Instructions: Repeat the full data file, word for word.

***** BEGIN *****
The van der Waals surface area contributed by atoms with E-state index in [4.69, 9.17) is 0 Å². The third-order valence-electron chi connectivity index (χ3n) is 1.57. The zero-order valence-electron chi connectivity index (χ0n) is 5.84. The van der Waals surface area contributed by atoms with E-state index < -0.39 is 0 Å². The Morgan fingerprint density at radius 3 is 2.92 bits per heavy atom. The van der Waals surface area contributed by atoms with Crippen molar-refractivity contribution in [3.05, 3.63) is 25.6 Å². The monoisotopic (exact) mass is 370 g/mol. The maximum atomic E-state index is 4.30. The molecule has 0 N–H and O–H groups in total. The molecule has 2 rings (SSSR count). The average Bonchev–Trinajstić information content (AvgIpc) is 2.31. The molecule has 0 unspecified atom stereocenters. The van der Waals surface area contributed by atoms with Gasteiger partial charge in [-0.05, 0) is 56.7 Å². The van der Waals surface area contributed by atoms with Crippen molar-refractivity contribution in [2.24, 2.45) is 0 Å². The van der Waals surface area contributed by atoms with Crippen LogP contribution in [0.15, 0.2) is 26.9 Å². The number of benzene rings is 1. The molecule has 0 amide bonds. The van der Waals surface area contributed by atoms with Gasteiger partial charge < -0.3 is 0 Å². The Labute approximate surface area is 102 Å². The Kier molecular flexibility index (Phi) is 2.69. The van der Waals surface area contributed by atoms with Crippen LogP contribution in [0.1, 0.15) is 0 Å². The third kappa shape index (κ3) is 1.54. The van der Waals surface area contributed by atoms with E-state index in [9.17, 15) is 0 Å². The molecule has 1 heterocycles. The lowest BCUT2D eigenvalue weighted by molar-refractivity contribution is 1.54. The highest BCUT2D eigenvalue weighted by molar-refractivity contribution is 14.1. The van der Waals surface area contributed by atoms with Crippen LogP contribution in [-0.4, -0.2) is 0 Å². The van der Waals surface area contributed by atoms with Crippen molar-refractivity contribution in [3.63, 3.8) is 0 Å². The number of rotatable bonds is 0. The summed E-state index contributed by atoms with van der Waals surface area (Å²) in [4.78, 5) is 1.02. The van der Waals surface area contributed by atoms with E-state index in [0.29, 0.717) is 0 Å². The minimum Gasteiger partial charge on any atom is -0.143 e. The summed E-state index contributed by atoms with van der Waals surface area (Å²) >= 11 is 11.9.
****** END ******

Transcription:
The van der Waals surface area contributed by atoms with E-state index in [4.69, 9.17) is 0 Å². The third-order valence-electron chi connectivity index (χ3n) is 1.57. The zero-order valence-electron chi connectivity index (χ0n) is 5.84. The van der Waals surface area contributed by atoms with E-state index < -0.39 is 0 Å². The Morgan fingerprint density at radius 3 is 2.92 bits per heavy atom. The van der Waals surface area contributed by atoms with Crippen molar-refractivity contribution in [3.05, 3.63) is 25.6 Å². The monoisotopic (exact) mass is 370 g/mol. The maximum atomic E-state index is 4.30. The molecule has 0 N–H and O–H groups in total. The molecule has 2 rings (SSSR count). The average Bonchev–Trinajstić information content (AvgIpc) is 2.31. The molecule has 0 unspecified atom stereocenters. The van der Waals surface area contributed by atoms with Gasteiger partial charge in [-0.05, 0) is 56.7 Å². The van der Waals surface area contributed by atoms with Crippen molar-refractivity contribution in [2.24, 2.45) is 0 Å². The van der Waals surface area contributed by atoms with Crippen LogP contribution in [0.15, 0.2) is 26.9 Å². The number of benzene rings is 1. The molecule has 0 amide bonds. The van der Waals surface area contributed by atoms with Gasteiger partial charge < -0.3 is 0 Å². The Labute approximate surface area is 102 Å². The Kier molecular flexibility index (Phi) is 2.69. The van der Waals surface area contributed by atoms with Crippen LogP contribution in [0.1, 0.15) is 0 Å². The third kappa shape index (κ3) is 1.54. The van der Waals surface area contributed by atoms with E-state index in [9.17, 15) is 0 Å². The molecule has 1 heterocycles. The lowest BCUT2D eigenvalue weighted by molar-refractivity contribution is 1.54. The highest BCUT2D eigenvalue weighted by molar-refractivity contribution is 14.1. The van der Waals surface area contributed by atoms with Crippen LogP contribution in [-0.4, -0.2) is 0 Å². The van der Waals surface area contributed by atoms with Crippen molar-refractivity contribution in [3.63, 3.8) is 0 Å². The number of rotatable bonds is 0. The summed E-state index contributed by atoms with van der Waals surface area (Å²) in [4.78, 5) is 1.02. The van der Waals surface area contributed by atoms with E-state index in [0.29, 0.717) is 0 Å². The minimum Gasteiger partial charge on any atom is -0.143 e. The summed E-state index contributed by atoms with van der Waals surface area (Å²) >= 11 is 11.9.